The official position of the Vatican regarding the ordination of women is uncompromisingly straightforward. “The Church has spoken and says, ‘No.’ John Paul II said it, but with a definitive formulation. That is closed, that door,” Pope Francis said on the issue during a press conference in July 2013 on a flight back to Rome from Rio de Janeiro.

The Commission on Faith and Order of the World Council of Churches (WCC), a think tank comprising representatives of churches belonging to the main historical streams of Christianity, including the Roman Catholic Church, in its meeting in Lima, Peru, in 1982 produced a BEM (Baptism, Eucharist and Ministry) document agreeing that women had a role in the ministry of the church and invited the response of the member churches. Some churches responded in a radically positive manner but put the onus on barriers owing to custom, culture and tradition for not allowing women in the ordained ministry.

“The resistance to women’s ordination among Indian Christians and the resistance to women’s entry to temples like Sabarimala stem from the same logic. The main issue here is sociological and patriarchal, not theological or scriptural,” says George Zachariah, who teaches Ethics at the United Theological College, Bengaluru. “We want to keep our sanctum sanctorums undefiled by people who are impure and polluted. In the Indian context, the doctrine of purity and pollution is essentially casteist and patriarchal. We use purity maps to perpetuate gender and caste discrimination. While Dalit churches and dioceses do ordain women, the dominant caste churches and dioceses in Kerala and southern Tamil Nadu continue to exclude women from the total life of the church in the name of culture and customs. For them, ideologies and practices of exclusion are normative for the faith and practices of the church and the community rather than scripture and theology.”

Monica Melanchthon is a Dalit feminist biblical scholar who became an ordained minister of the Andhra Evangelical Lutheran Church in 2009. Currently she teaches at the Pilgrim Theological College, University of Divinity, Melbourne, Australia. “In the Indian experience, the Bible along with a multitude of Indian cultural materials jointly affect the roles and the status of Indian Christian women for they both carry explicit and implicit suggestions regarding the appropriate social roles for women and men. The patriarchal principle of both traditions governs the functioning of home, workplace and community. Together these tenets legitimise caste divisions, reinforce social inequalities, and necessarily assign inferior status to the female,” she says.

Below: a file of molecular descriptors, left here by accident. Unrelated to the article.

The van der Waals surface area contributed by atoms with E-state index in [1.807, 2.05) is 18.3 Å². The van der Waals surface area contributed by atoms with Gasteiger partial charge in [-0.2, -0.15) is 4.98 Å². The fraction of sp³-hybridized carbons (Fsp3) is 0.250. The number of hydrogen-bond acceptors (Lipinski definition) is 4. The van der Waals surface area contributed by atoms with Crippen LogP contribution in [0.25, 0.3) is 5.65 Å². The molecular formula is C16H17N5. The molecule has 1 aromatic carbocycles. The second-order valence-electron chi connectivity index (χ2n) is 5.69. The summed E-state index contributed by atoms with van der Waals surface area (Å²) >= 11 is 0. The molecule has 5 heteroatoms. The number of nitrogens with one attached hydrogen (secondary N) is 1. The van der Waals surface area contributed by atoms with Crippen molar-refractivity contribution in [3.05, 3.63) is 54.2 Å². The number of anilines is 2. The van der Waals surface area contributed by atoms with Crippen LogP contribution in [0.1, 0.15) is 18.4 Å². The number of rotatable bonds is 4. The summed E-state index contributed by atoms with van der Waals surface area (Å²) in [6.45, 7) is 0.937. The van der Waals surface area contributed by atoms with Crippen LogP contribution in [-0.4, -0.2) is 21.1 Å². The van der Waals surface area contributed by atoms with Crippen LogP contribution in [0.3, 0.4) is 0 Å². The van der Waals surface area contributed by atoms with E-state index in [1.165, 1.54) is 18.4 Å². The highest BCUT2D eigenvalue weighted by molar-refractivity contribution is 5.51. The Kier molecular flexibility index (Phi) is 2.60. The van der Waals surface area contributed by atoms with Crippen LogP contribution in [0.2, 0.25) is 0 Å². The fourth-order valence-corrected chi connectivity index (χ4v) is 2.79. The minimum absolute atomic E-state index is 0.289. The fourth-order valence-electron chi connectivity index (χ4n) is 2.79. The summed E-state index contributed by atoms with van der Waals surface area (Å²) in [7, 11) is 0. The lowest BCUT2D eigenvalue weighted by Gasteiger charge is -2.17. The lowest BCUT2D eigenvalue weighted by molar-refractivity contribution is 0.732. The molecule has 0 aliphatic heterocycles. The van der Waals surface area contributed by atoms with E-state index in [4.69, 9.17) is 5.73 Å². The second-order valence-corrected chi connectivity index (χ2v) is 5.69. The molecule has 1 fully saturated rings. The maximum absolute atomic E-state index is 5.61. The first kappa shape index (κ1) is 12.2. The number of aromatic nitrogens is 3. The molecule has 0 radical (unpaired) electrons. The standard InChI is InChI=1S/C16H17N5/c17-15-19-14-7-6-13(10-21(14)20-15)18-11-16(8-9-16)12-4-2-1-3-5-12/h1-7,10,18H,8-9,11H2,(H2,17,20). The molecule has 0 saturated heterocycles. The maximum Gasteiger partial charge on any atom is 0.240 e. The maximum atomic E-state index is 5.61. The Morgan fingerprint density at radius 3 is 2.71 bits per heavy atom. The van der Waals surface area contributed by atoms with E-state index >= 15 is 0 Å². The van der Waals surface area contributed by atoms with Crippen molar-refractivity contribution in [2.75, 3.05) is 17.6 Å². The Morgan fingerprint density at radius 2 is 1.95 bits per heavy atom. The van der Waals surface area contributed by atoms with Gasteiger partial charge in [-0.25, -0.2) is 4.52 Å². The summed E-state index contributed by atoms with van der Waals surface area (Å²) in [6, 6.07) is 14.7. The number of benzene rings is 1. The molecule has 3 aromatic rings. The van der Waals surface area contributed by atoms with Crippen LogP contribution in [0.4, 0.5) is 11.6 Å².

Anshi David is a theologically trained social worker with a Bengaluru-based human rights organisation working with gender and sexual minorities. She says the church is selective in responding to pertinent issues and strikes a posture that is superficial and characterised by double standards when it comes to women sharing all ministerial responsibilities with men. “The church keeps women at a ‘safe’ distance from the altar, which is supposed to be a sacred and pure place, which is also the centre of power and authority. This affirms the dominant notion that men are God’s representatives and are the custodians of faith, and women are unholy, impure and objects who are not worthy for God’s call. This also deprives women of authority and power.”

According to Sr Shalini, it is more important to redefine the power structures in the church rather than allowing women to wield equal ecclesiastical power as men. “Ordaining a few women and putting them into the same oppressive structures is not going to solve our problem. Ministerial priesthood is for service and today it has lost its original meaning. It is more about power and control now. This has to be challenged and changed.”

Rather than just engaging in theological discussions, people like Aruna Gnanadason would prefer women to be in the public sphere to challenge regressive and patriarchal practices, including those in the church. She has worked as the coordinator of the Justice Peace and Creation Team and the Women’s Programme of the WCC and is a former executive secretary of the All Indian Council of Christian Women, a unit of the National Council of Churches in India.

In a paper titled “Christian women in the public sphere in India today”, presented at a seminar held at the Department of Christianity, University of Madras, on February 22-23, she says: “We have initiated a debate on developing Christian women’s position on the re-emerging issue of the Uniform Civil Code that is being proposed. We are also in the process of expressing our solidarity with women of other religions who are protesting [against] the barring of women into the sanctum sanctorum of their holy places.... It is important to note that [the] same arguments used by different religions are often heard in the Christian community to control or restrict women’s participation.”

The Indian Christian Women’s Movement of which she is a part, a growing network of Catholic and Protestant women with no institutional form or backing, tries to provide a platform for Christian women to claim their right to have a voice in the public sphere—not just to discuss discrimination or abuse that women experience in the church but “to engage with other national women’s organisations on issues such as reservation of seats for women in Parliament and to explore how to pursue with Dalit women’s organisations the follow-up on the suicide/institutional murder of Rohith Vemula”.

She says it is important to affirm and work for a secular India and work with all women of all faiths, especially with women of minority religious communities, to dismantle patriarchy and caste in all religions and to work for economic, political and social justice for all in the country.